Happy the elephant is denied personhood, to stay at Bronx Zoo
NEW YORK, June 14 (Reuters) - Happy the elephant will stay at the Bronx Zoo after New York state's highest court on Tuesday ruled against an animal rights group that said she deserved some of the same rights as humans and should be freed.
In a 5-2 decision, the Albany-based Court of Appeals said the writ of habeas corpus, which allows people to be released from illegal custody, did not apply to Happy despite claims that the 51-year-old elephant shared many of the same cognitive abilities as humans. read more
"While no one disputes that elephants are intelligent beings deserving of proper care and compassion," Chief Judge Janet DiFiore wrote, "Happy, as a nonhuman animal, does not have a legally cognizable right to be at liberty under New York law."
DiFiore also said granting freedom to Happy would have "an enormous destabilizing impact on modern society" and could generate a "flood" of petitions to free animals, perhaps including pets and service animals.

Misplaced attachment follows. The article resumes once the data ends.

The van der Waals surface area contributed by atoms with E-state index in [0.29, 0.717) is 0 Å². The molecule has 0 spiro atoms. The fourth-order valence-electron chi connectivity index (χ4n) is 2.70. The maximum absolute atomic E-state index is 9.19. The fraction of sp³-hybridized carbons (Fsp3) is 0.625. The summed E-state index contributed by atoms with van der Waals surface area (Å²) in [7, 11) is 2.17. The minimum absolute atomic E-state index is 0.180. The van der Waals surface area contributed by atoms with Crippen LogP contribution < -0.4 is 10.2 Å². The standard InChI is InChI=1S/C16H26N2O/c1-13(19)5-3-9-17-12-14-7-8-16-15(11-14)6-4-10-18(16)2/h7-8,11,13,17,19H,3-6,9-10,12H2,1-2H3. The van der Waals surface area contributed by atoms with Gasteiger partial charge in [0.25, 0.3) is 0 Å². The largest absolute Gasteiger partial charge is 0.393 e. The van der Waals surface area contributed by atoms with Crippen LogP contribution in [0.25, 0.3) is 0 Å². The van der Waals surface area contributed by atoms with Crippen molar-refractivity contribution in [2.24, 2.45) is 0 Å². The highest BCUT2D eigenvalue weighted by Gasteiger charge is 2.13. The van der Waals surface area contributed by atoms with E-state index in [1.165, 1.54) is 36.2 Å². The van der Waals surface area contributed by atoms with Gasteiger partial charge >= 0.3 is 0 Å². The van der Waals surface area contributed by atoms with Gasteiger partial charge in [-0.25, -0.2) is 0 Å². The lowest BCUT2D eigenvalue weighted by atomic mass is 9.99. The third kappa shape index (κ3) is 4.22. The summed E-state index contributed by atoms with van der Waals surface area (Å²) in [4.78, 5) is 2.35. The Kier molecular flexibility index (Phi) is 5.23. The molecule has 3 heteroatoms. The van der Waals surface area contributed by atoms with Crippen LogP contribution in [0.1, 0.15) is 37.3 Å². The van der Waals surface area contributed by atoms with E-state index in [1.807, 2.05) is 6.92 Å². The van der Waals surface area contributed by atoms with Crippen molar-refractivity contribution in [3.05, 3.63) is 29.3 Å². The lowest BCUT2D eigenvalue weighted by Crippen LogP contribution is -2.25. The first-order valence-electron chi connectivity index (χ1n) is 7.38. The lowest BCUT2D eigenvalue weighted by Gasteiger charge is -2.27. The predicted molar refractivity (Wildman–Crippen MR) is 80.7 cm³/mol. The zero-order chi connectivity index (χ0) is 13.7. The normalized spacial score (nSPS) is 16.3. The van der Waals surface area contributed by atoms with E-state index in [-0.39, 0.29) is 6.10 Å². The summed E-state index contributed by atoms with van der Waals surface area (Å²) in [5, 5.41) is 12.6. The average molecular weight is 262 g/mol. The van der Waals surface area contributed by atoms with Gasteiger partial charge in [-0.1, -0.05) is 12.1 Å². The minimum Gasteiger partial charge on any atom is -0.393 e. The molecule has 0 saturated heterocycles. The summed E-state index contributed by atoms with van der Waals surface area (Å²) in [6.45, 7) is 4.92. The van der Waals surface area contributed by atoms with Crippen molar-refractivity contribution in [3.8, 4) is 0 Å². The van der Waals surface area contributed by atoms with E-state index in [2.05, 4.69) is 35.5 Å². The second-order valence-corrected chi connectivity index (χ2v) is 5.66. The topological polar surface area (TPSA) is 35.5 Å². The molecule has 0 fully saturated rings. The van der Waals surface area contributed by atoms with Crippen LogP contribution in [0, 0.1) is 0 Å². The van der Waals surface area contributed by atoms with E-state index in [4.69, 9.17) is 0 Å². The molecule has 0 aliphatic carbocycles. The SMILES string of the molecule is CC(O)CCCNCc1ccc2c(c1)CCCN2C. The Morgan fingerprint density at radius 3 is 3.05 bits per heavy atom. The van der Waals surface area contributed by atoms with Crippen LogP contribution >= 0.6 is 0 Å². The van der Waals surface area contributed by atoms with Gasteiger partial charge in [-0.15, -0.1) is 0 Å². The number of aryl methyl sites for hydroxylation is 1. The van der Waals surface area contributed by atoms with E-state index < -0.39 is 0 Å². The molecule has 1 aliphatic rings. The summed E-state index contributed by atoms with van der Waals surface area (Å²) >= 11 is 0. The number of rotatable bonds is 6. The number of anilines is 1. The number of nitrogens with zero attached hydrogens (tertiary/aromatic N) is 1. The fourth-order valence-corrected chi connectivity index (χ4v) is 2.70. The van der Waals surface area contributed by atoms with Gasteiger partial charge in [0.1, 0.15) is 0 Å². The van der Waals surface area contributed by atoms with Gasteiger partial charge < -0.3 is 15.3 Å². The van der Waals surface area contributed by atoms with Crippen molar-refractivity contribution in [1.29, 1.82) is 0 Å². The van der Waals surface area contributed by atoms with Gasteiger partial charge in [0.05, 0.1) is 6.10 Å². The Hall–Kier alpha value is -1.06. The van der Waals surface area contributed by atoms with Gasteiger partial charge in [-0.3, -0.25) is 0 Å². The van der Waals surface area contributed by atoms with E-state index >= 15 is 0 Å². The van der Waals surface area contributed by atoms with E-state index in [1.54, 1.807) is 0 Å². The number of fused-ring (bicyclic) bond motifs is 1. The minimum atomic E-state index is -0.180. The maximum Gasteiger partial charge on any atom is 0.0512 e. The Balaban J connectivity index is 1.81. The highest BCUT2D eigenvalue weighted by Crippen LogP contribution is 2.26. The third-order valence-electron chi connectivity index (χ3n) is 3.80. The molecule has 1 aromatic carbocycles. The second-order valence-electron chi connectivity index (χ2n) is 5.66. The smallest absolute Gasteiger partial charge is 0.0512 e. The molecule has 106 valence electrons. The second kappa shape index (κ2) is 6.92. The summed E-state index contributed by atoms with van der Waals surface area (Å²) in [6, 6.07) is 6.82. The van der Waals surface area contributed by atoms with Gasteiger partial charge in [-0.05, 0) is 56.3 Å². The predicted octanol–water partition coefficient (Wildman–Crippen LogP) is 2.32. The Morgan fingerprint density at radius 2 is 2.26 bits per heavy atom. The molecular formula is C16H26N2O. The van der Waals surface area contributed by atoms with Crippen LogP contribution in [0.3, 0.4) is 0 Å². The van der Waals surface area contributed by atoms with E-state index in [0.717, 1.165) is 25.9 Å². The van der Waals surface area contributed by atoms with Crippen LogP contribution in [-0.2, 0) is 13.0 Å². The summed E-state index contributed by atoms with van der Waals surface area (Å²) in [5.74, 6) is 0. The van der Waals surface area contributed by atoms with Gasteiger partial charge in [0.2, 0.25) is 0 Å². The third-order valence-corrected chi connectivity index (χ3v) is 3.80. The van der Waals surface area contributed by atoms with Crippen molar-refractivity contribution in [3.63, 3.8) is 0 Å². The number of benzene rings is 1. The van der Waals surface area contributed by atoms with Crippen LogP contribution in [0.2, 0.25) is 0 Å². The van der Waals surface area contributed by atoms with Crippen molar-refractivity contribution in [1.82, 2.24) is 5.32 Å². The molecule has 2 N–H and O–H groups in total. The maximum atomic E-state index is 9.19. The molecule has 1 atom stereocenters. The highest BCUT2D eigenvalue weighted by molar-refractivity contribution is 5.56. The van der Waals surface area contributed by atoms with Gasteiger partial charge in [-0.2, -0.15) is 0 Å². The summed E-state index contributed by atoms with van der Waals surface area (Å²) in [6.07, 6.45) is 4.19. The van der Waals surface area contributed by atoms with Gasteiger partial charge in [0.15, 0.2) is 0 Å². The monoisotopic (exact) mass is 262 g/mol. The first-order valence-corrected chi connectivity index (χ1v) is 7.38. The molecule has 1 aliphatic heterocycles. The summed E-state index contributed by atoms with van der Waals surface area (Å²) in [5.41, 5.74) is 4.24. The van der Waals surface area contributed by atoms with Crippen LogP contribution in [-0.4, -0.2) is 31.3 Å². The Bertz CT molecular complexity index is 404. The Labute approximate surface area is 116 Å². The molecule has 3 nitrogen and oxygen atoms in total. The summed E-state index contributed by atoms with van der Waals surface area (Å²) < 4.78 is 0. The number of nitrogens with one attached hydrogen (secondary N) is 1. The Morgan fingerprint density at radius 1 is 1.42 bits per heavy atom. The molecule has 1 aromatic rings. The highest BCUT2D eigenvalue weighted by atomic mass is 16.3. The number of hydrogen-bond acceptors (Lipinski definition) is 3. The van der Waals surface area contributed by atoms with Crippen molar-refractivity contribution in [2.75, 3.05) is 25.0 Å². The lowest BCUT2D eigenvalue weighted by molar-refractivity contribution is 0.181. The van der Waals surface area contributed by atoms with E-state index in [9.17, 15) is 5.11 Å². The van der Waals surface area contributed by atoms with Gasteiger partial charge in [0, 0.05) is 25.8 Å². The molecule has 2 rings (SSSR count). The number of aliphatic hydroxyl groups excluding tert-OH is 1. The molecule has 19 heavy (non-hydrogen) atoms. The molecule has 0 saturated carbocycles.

She said it should be up to the legislature to decide whether to grant nonhuman animals the same legal rights as people.
Tuesday's decision is a defeat for the Nonhuman Rights Project, which began asking New York courts four years ago to release Happy to one of two U.S. elephant sanctuaries.
The Florida-based group had objected to what it considered Happy's imprisonment in a one-acre (0.4 hectare) enclosure at the zoo, segregated from other elephants.
The group said it would continue pushing for her release.
"This is not just a loss for Happy, whose freedom was at stake in this case," the group said in a statement. "It's also a loss for everyone who cares about upholding and strengthening our most cherished values and principles of justice."
A spokesperson for the Bronx Zoo did not respond to requests for comment.
Two lower courts had previously sided with the zoo, which maintains that Happy is well cared for.
In spirited opinions, the dissenting judges empathized with Happy.
"When the majority answers, 'No, animals cannot have rights,' I worry for that animal, but I worry even more greatly about how that answer denies and denigrates the human capacity for understanding, empathy and compassion," Judge Rowan Wilson wrote.
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